Federal government chips in $95m for Sheffield’s Thunderbird mineral sands project
Emerging mineral sands producer Sheffield Resources has secured itself a $95 million loan from the federal government’s “Northern Australia Infrastructure Facility” (NAIF) for its Thunderbird project.
The NAIF offers up to $5 billion over five years in concessional finance to encourage and complement private sector investment in infrastructure that benefits northern Australia.
This may include developments in airports, communications, energy, ports, rail and water.
The loan will enable Sheffield (ASX:SFX) to construct on-site liquified natural gas power generation and storage facilities at Thunderbird.
It will also fund the upgrading of mine site roads, in-sourcing of mine site accommodation, and facilitate the construction and revitalisation of ship loading and logistics assets within the Port of Derby in Western Australia.
“Whilst the NAIF facilities would not reduce total funding requirements, the proposed structure provides a pathway for Sheffield to own the asset infrastructure and provides for
lower operating costs when compared to the Thunderbird [bankable feasibility study],” boss Bruce McFadzean said.
The federal government has agreed to provide Sheffield with a $30 million project development facility and $65 million infrastructure facility.
This means Sheffield will no longer need a $US25 million ($34.6 million) loan from Taurus Mining Finance.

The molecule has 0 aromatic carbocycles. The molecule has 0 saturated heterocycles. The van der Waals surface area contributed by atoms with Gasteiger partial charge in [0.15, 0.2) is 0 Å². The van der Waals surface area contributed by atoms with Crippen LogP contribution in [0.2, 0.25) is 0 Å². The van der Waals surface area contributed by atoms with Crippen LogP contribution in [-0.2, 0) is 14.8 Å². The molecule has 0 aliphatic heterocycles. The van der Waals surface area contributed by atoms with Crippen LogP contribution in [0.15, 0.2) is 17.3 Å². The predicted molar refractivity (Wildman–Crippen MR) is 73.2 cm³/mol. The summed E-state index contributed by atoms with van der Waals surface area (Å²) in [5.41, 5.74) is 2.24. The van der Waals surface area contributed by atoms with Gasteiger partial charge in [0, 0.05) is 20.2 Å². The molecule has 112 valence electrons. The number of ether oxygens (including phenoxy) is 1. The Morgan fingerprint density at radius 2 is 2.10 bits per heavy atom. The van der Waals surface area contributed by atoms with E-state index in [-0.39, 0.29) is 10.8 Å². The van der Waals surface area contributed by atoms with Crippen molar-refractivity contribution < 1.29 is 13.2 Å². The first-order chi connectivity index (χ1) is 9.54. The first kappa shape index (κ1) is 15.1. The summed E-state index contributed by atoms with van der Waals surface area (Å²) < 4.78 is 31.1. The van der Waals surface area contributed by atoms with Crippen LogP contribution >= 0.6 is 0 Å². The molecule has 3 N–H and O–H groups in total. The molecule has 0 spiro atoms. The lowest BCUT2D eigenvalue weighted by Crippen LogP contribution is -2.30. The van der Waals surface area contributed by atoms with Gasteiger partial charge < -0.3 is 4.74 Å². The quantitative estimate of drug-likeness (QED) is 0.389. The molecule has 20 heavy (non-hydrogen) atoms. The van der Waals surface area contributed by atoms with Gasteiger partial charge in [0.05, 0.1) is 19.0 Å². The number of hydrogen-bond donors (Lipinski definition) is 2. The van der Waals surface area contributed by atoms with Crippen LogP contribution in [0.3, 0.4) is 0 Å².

Sheffield’s feasibility study shows Thunderbird is a low risk, modest capex project that generates strong cash margins from production over a mine life of 42 years.
The resource stands at 3.2 billion tonnes at 6.9 per cent heavy minerals including 18.6 million tonnes of zircon, 5.9 million tonnes of high-titanium leucoxene, 6.5 million tonnes of leucoxene and 61.7 million tonnes of ilmenite.
Mineral sands are old beach sands that contain concentrations of minerals such as zircon and ilmenite.
Zircon is a very hard mineral resistant to corrosion and heat. It has a high melting point and is used in engines, electronics, spacecraft and the ceramics industry.
Ilmenite is the main source of titanium dioxide which is used in paints, fabrics, plastics, paper, sunscreen, food and cosmetics.
Supply falls as demand climbs
Global zircon supply is declining at a rate of about 4.7 per cent each year through to 2026.
At the same time demand is forecast to grow 2.8 per cent each year over the same period.
Sheffield is targeting initial production in 2019.
Zircon will account for over 60 per cent of Sheffield’s revenue.
Mr McFadzean told Stockhead at last month’s annual Diggers & Dealers mining conference in Kalgoorlie, WA that Sheffield has already locked in binding supply agreements for all of its zircon and is in the process of squaring away deals for its ilmenite.
“So 77 per cent of our gross revenue for the first five years is now locked away in binding contracts,” Mr McFadzean said.
“On top of that we’re now just finalising our ilmenite, or our titanium feedstock. So we anticipate being around that 90 per cent of gross revenue under binding take or pay contracts within a couple of months.”